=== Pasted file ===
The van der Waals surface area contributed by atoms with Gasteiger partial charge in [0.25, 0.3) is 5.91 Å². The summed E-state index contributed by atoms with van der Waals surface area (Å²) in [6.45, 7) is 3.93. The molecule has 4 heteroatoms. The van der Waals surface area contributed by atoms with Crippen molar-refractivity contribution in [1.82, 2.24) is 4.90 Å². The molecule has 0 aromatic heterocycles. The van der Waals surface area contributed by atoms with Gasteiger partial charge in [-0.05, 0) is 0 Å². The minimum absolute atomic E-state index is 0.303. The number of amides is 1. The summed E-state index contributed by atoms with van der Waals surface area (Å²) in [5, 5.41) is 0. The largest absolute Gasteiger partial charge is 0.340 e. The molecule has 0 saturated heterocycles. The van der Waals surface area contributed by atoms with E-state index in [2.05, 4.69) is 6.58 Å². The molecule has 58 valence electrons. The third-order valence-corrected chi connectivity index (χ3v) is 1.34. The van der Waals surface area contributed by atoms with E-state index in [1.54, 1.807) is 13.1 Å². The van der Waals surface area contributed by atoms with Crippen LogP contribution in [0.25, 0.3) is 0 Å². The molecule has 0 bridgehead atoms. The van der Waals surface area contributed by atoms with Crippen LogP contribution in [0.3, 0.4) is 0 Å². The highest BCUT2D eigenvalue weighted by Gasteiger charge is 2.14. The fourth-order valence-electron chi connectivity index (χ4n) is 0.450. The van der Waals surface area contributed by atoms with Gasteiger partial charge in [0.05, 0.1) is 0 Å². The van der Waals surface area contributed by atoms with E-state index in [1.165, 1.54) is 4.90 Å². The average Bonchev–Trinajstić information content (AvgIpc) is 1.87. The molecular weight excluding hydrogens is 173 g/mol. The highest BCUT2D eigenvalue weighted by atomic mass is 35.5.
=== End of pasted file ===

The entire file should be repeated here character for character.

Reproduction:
The van der Waals surface area contributed by atoms with Gasteiger partial charge in [0.25, 0.3) is 5.91 Å². The summed E-state index contributed by atoms with van der Waals surface area (Å²) in [6.45, 7) is 3.93. The molecule has 4 heteroatoms. The van der Waals surface area contributed by atoms with Crippen molar-refractivity contribution in [1.82, 2.24) is 4.90 Å². The molecule has 0 aromatic heterocycles. The van der Waals surface area contributed by atoms with Gasteiger partial charge in [-0.05, 0) is 0 Å². The minimum absolute atomic E-state index is 0.303. The number of amides is 1. The summed E-state index contributed by atoms with van der Waals surface area (Å²) in [5, 5.41) is 0. The largest absolute Gasteiger partial charge is 0.340 e. The molecule has 0 saturated heterocycles. The van der Waals surface area contributed by atoms with E-state index in [2.05, 4.69) is 6.58 Å². The molecule has 58 valence electrons. The third-order valence-corrected chi connectivity index (χ3v) is 1.34. The van der Waals surface area contributed by atoms with E-state index in [1.54, 1.807) is 13.1 Å². The van der Waals surface area contributed by atoms with Crippen LogP contribution in [0.25, 0.3) is 0 Å². The molecule has 0 bridgehead atoms. The van der Waals surface area contributed by atoms with Crippen LogP contribution in [0.3, 0.4) is 0 Å². The highest BCUT2D eigenvalue weighted by Gasteiger charge is 2.14. The fourth-order valence-electron chi connectivity index (χ4n) is 0.450. The van der Waals surface area contributed by atoms with Gasteiger partial charge in [0.05, 0.1) is 0 Å². The van der Waals surface area contributed by atoms with E-state index in [1.165, 1.54) is 4.90 Å². The average Bonchev–Trinajstić information content (AvgIpc) is 1.87. The molecular weight excluding hydrogens is 173 g/mol. The highest BCUT2D eigenvalue weighted by atomic mass is 35.5.